A Guide to ‘China’s Famous Teas’: DRAGONWELL

April 05, 2021

by Diana Rosen

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It’s April, before the rains come, which means only one thing in China’s Zhejiang Province: the nectar of the gods is about to arrive, pale jade leaves of the legendary Long Jing (Dragonwell) tea. The leaves are actually hand-plucked buds, harvested April 5th or Tomb Sweep Day, before the Qingming festival. Subsequent harvest will occur through May.
Dragonwell’s distinctive leaf shape is made by the skilled fingers of tea masters pushing the leaves in iron woks to roast them just enough to stop the oxidation process and give the leaves a rounded flavor profile. The leaves are then flattened exactly on the inside vein of the leaves. The final step is to fold the leaves, again by hand, into the shape of a flat stick. This breaks the leaves, releasing the enzymes that increase the aroma. As for the most important question, How does it taste? Delicately fresh -- with a sweet, nutty, buttery edge, not unlike grill-roasted freshly-picked white corn. In other words, green tea perfection!
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Dragonwell leaves deemed high grade will be the same or similar size, shape, and color. Lower grades, while still flavorful, vary in shades of color from deep green to a blue-green and fall into seven official grades: Superior, Special, then grades 1 through 5.
The top three Dragonwell teas are those, like fine teas everywhere, grown at high elevations, in one of the five peaks of the West Lake (Xihu) area: Lion’s Peak, Dragon, Cloud, Tiger, and Plum Flower. These mountains of Hangzhou provide the leaves with cleaner air quality, and year-round mist and fog that contribute to the tea’s sweetness. They also provide shade, which gives Dragonwell its high levels of theanine, more catechins, and more nutrients, similar to shade-covered Gyokuro from Japan.
Lion’s Peak (Shi Feng Shan) is the most expensive Dragonwell for good reason: its fragrance, flavor, leaf appearance, and processing quality are superb. Meijiawu is significant because of its beautiful jade green color in the leaves. This highly aromatic and flavorful tea is grown in the Mejiawu village of Xihu. Tiger Spring is singular because subsequent infusions rarely lose their flavor. These three Dragonwells are high in quality and, as a result, high in price. Among the superior second harvests is Da Fo Long Jing, grown in Xin Chang, and known for its exceptional chestnut overtones. Two other Dragonwells are popular, although they come from different regions: Bai, from Anji; our Masters Teas selection is Yu Qian Anji Bai Cha. It is considered a “new” variety created only three decades from white tea bushes, and has the signature gentle, soft edge of white tea in its flavor profile. Qiantang, grown outside Xihu, is also gaining in popularity yet still offers the traditional cleanly-sweet Dragonwell character.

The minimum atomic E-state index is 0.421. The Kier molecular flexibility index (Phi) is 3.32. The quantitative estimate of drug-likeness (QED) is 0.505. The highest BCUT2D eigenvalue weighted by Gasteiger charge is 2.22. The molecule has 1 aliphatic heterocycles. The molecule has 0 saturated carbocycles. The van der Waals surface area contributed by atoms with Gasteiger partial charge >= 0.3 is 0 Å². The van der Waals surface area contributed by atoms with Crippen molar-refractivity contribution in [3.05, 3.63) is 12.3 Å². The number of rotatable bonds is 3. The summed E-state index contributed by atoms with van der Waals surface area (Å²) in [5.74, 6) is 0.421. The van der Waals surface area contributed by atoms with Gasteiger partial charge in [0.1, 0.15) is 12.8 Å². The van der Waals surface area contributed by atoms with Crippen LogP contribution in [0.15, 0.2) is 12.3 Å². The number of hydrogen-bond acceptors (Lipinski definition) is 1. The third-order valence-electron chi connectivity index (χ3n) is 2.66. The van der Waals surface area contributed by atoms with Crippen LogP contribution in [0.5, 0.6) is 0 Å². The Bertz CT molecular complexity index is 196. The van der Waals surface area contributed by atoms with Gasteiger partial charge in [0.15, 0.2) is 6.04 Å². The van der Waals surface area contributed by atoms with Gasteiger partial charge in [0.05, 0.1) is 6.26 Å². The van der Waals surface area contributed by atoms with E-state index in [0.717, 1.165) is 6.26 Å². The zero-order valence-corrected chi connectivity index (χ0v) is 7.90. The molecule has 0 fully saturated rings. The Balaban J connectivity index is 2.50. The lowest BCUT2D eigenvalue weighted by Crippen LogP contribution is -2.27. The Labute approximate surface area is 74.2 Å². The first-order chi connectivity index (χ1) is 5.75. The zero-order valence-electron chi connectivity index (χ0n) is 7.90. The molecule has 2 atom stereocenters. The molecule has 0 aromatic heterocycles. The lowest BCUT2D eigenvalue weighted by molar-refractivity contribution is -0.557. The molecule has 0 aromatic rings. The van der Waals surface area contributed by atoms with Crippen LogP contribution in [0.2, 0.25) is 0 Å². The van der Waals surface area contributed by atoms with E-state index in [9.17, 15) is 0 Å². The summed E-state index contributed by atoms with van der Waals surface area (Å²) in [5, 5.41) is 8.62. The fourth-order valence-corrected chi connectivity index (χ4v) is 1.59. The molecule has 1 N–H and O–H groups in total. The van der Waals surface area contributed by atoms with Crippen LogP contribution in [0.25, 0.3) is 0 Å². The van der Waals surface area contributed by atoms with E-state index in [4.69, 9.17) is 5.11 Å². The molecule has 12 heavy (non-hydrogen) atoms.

You may choose to wash the leaves by pouring on hot water to awaken them, then discard that water before the actual steeping. Use 3 grams of loose leaves, about 1 T for 8 ounces of water. It is critical that the water be either thoroughly filtered or from a reputable clean spring. Steep 1.5 to 2 minutes of water heated between 175-195 degrees F. Three steepings is typical. To take advantage of the visual beauty, consider brewing and/or serving the tea in clear glass.
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A gaiwan is an excellent brewing vessel, and if the interior is white, that will show off the intensity of the color in the leaves. If using a gaiwan, preheat it by pouring water into it, at least half way. Tilt the gaiwan so that the water covers all the sides. Rotate until the cup is warmed, then discard that water. Add the tea in a shallow layer on the bottom of the cup, then add the water. Again, tilt the cup and rotate it to insure that all the leaves get similarly wet. This provides for a richer infusion. Add water to about half-inch from the rim of the gaiwan cup. Place the lid on the cup and steep for 1.5 to 3 minutes or to taste. One indicator of a completed infusion, like most high-quality teas, is the leaves will sink to the bottom of the cup signaling time to taste!
Refill as desired, usually when the cup is three-fourths empty. Steep one-half to one full minute longer for each subsequent steeping except for Shi Feng (Lion’s Peak) which rarely needs extra steeping to elicit its fine flavor profile.
NOTE: All brewing directions are guidelines. As always, adjust to your personal taste.


Yes, there really is a dragon’s well, and it’s located in the Zhejiang Province town of Hangzhou. The water there is filtered through quartzite which makes it more dense than other spring waters and, more poetically, when light rain showers upon the spring water, patterns of the sensuous movements of a Chinese dragon appear on the water’s surface.
Lu Yu, who wrote the first book on tea in the 7th century, The Classic of Tea, mentions Long Jing, and writes that it originated during the Song Dynasty (960-1279) yet its popularity did not blossom until the Ming Dynasty (1368 to 1644 A.D.) Long Jing (Dragonwell) was unusual for the time because it was made of dried leaves. Previously, green tea was powdered, and mixed with water, not unlike Japanese matcha. Dragonwell achieved its fully-realized evolution under Kangxi Emperor who ruled from 1654 to 1722, when the tea achieved its highest designation, an Imperial Tribute Tea. The 18 original Imperial Tribute Tea bushes that grew during the Qing Dynasty (1644-1912) exist still and have become a tourist attraction. Imperial Tribute Teas became known as China’s Famous Teas in 1912, when the Xinhai Revolution officially declared end of monarchy rule in favor of the Republic of China.